By staging the same tune in two arrangements — one theatrical and the other non- or anti-theatrical — we find ourselves witnessing a lesson in the powers of intimacy of the cinema, bolstered by the documentary event of Krupa's presence and performance experienced at impossibly close quarters.

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Any examples of the use of real musicians in fiction films that you find interesting? I'd love to hear them.

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Some recent reads:

-- Amos Vogel has died at 92.

-- Cinema Scope's 50th issue has a special feature called "50 Filmmakers Under 50," with a capsule essay on each by a different film critic. Also in the issue: an interview with J. Hoberman; and Jonathan Rosenbaum's "Global Discoveries on DVD" column. Related: Hoberman on Luis Buñuel in The Nation.

-- "How To Rip DVD Clips": Jason Mittell at the Chronicle of Higher Education.

-- Ignatiy Vishnevetsky on Hong Sang-soo's use of space.

-- Adrian's column at Filmkrant: "Across the Great Divide".

-- Jonathan Rosenbaum has a post on Straub/Huillet's Écrits.

-- Catherine Grant rounds up four issues of the journal Image [&] Narrative.

-- Zach Campbell: "Workers, Potters," part one; part two; and part three.

-- Srikanth Srinivasan on Alec Guinness' white suit, one of his "records of material objects in the cinema."

-- Three recent pieces on Carmelo Bene: Nick Pinkerton at Moving Image Source; Celluloid Liberation Front at MUBI; and Ara H. Merjian at Artforum.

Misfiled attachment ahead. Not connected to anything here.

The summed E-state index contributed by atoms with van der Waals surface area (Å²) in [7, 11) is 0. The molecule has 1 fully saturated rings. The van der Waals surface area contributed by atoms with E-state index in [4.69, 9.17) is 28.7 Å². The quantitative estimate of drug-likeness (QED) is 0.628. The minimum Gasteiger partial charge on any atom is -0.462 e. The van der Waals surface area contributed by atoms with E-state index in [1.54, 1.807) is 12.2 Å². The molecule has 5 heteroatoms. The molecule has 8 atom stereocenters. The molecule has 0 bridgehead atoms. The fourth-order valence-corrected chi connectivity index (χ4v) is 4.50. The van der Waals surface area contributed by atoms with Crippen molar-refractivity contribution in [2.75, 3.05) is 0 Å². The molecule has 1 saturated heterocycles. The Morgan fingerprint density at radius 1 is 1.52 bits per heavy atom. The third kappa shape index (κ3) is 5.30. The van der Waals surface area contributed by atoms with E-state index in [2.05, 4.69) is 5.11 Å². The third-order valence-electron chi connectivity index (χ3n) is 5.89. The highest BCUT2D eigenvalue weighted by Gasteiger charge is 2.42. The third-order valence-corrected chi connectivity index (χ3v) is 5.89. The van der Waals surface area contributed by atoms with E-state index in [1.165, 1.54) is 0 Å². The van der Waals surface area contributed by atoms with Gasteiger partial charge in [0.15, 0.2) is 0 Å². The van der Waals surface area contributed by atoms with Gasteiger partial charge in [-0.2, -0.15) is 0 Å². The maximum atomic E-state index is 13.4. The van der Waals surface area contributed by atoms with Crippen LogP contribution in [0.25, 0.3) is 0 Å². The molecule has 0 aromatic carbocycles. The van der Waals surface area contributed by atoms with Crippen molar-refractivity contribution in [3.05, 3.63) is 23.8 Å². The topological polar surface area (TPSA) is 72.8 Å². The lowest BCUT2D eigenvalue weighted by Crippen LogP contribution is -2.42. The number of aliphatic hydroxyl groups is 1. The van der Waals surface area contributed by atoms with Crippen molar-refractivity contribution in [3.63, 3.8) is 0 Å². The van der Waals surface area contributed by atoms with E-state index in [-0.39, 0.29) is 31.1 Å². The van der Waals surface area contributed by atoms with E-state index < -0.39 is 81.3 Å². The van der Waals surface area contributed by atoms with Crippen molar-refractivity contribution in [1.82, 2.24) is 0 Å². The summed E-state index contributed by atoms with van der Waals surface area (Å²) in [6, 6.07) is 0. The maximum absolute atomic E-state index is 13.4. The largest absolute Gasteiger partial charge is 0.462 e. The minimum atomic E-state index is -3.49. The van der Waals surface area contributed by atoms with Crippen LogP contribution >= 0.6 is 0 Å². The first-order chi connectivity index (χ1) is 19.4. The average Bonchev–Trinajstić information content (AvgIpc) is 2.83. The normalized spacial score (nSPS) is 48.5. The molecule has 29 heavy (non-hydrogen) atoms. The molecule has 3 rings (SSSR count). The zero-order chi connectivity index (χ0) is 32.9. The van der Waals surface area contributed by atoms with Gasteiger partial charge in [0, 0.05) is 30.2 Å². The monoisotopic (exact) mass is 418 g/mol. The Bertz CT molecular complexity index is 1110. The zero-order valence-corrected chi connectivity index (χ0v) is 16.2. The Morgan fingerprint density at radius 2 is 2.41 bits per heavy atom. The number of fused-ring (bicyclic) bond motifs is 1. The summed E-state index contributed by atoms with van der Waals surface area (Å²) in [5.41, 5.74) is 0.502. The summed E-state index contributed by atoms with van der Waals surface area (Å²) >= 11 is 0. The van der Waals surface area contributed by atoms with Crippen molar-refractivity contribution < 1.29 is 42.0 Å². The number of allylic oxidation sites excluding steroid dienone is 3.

-- Recent discoveries: Nicholas Rombes' The Happiness Engine; and Fredrik Gustafsson's Fredrik on Film.

Monday, April 16, 2012


Perhaps it’s my vocation that makes me interested in this question, but I’m wondering: In the history of film culture, are there accounts of filmmakers who were also great teachers and mentors?

At the SCMS conference last month, I heard a fascinating paper by Eric Rentschler on “The German Prehistory of the Berlin School.” In it he identified several key influences upon the School, among which was the Berlin Film Academy (dffb), where both teachers and students shared a common cinephilic culture, kept alive and energized by regular group screenings.

Important and influential faculty at dffb included filmmakers like Harun Farocki and Hartmut Bitomsky. Rentschler noted that the “technological lyricism” of their films had a profound impact on the films of students such as Christian Petzold. (“Technological lyricism” is Christoph Hochhäusler’s term for the aesthetic allure of capitalist landscapes and environments in Petzold’s films. See Marco Abel’s essay on the DVD of Yella for more.)

Rentschler added: